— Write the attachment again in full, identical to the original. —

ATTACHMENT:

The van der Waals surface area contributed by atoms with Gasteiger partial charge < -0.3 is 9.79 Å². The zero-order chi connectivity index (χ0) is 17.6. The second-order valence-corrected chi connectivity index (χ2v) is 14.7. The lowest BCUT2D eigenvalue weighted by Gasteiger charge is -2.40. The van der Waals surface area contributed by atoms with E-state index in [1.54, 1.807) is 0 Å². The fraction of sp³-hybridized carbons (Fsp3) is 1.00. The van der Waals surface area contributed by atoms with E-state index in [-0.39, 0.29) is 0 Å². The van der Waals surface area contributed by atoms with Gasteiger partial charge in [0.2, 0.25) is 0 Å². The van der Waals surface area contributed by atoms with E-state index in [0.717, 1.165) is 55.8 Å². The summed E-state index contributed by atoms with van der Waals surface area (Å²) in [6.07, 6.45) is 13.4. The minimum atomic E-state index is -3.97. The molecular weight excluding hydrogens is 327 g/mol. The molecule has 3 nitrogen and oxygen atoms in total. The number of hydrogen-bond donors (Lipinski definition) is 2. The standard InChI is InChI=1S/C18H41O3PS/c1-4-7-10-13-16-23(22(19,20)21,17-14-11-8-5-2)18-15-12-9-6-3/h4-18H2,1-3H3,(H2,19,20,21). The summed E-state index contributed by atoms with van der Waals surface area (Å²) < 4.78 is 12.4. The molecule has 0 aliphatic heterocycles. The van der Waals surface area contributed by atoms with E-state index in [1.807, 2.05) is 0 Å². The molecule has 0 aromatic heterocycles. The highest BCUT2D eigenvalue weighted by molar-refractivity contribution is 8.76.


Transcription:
The van der Waals surface area contributed by atoms with Gasteiger partial charge < -0.3 is 9.79 Å². The zero-order chi connectivity index (χ0) is 17.6. The second-order valence-corrected chi connectivity index (χ2v) is 14.7. The lowest BCUT2D eigenvalue weighted by Gasteiger charge is -2.40. The van der Waals surface area contributed by atoms with E-state index in [1.54, 1.807) is 0 Å². The fraction of sp³-hybridized carbons (Fsp3) is 1.00. The van der Waals surface area contributed by atoms with E-state index in [-0.39, 0.29) is 0 Å². The van der Waals surface area contributed by atoms with Gasteiger partial charge in [0.2, 0.25) is 0 Å². The van der Waals surface area contributed by atoms with E-state index in [0.717, 1.165) is 55.8 Å². The summed E-state index contributed by atoms with van der Waals surface area (Å²) in [6.07, 6.45) is 13.4. The minimum atomic E-state index is -3.97. The molecular weight excluding hydrogens is 327 g/mol. The molecule has 3 nitrogen and oxygen atoms in total. The number of hydrogen-bond donors (Lipinski definition) is 2. The standard InChI is InChI=1S/C18H41O3PS/c1-4-7-10-13-16-23(22(19,20)21,17-14-11-8-5-2)18-15-12-9-6-3/h4-18H2,1-3H3,(H2,19,20,21). The summed E-state index contributed by atoms with van der Waals surface area (Å²) < 4.78 is 12.4. The molecule has 0 aliphatic heterocycles. The van der Waals surface area contributed by atoms with E-state index in [1.807, 2.05) is 0 Å². The molecule has 0 aromatic heterocycles. The highest BCUT2D eigenvalue weighted by molar-refractivity contribution is 8.76.